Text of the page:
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Iran hands down suspended prison terms and 91 lashes for Pharrell 'Happy' dancers

The seven film-makers were sentenced to prison terms between six months and one year on top of 91 lashes suspended for three years
The video has been watched more than one million times on YouTube since May (YouTube screen grab)

Seven young Iranians featured dancing to Pharrell Williams' hit "Happy" in a video that went viral on the Internet have been given suspended jail and lashes sentences, a lawyer said Friday.

Recorded on a smartphone and uploaded multiple times on YouTube, the clip shows three unveiled girls dancing and singing to the song in a room, on rooftops and in secluded alleys with three young men.

For the youths, the home-made video now watched more than a million times was an "excuse to be happy", but for authorities it was a "vulgar" breach of the country's values.

The seven were arrested in May and released on bail after appearing on state television and expressing remorse for appearing in the clip.

Their arrest sparked international fury and criticism in the media and online, with many Iranians expressing shock and some observers questioning whether it was a "crime to be happy in Iran".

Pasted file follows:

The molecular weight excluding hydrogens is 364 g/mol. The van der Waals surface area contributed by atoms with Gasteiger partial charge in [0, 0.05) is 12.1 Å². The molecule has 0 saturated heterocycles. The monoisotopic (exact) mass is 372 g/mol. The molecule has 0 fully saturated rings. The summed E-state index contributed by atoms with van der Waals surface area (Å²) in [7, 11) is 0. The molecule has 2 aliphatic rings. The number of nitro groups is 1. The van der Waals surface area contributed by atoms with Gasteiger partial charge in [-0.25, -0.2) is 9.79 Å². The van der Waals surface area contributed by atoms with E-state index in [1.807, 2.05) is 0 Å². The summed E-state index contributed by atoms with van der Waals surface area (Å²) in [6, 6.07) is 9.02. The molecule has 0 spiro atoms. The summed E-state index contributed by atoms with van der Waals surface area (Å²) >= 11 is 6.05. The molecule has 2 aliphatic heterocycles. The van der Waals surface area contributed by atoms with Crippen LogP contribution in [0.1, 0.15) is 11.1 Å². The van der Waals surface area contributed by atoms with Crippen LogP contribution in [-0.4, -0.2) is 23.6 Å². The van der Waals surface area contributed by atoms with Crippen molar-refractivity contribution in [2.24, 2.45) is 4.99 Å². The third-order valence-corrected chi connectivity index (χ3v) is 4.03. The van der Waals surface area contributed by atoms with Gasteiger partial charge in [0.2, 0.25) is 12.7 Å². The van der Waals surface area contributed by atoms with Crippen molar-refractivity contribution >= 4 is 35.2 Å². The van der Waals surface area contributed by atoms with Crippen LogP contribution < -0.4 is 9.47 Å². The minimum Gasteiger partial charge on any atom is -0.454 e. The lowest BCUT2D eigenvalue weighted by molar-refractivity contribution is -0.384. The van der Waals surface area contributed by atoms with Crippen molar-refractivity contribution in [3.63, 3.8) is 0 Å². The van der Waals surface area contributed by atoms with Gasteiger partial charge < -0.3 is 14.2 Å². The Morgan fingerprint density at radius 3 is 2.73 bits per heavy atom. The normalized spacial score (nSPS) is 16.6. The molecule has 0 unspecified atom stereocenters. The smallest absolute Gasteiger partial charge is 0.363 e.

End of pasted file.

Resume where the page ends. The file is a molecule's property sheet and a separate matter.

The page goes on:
During their trial, they were found guilty of "the illegal distribution of a film" and "illicit relations", lawyer Farshid Rofougaran told AFP.

One female defendant was sentenced to a year in prison and 91 lashes for posting the footage online, while the five defendants and the clip's director were sentenced to six-month terms and 91 lashes.

All of the sentences handed down to the seven were suspended for three years.

“When it’s a suspended sentence, the verdict is not carried out, but if during this period a similar offence is committed, then the accused is subject to legal punishment and the suspended sentence will then be carried out as well,” Rofougaran said.

He said he did not know whether his clients wished to appeal the sentence, which was notified to him orally by a Tehran court.

Human rights groups denounced the ruling.

"With these sentences, the absurd meets the unjust," Amnesty International said in a statement.

It said that if confirmed, the sentences "would be a ludicrous outcome; these individuals will have been convicted and branded criminals purely for making a music video celebrating happiness".

The arrest of the seven had been denounced on Internet social networks, access to which the authorities in Iran try to block. 

But President Hassan Rouhani himself, in a statement on a Twitter account associated with his office in May, said: "Happiness is our people's right. We shouldn't be too hard on behaviours caused by joy."

The song’s creator Pharrell Williams protested the arrests in a Facebook post at the time.

“It is beyond sad that these kids were arrested for trying to spread happiness,” he wrote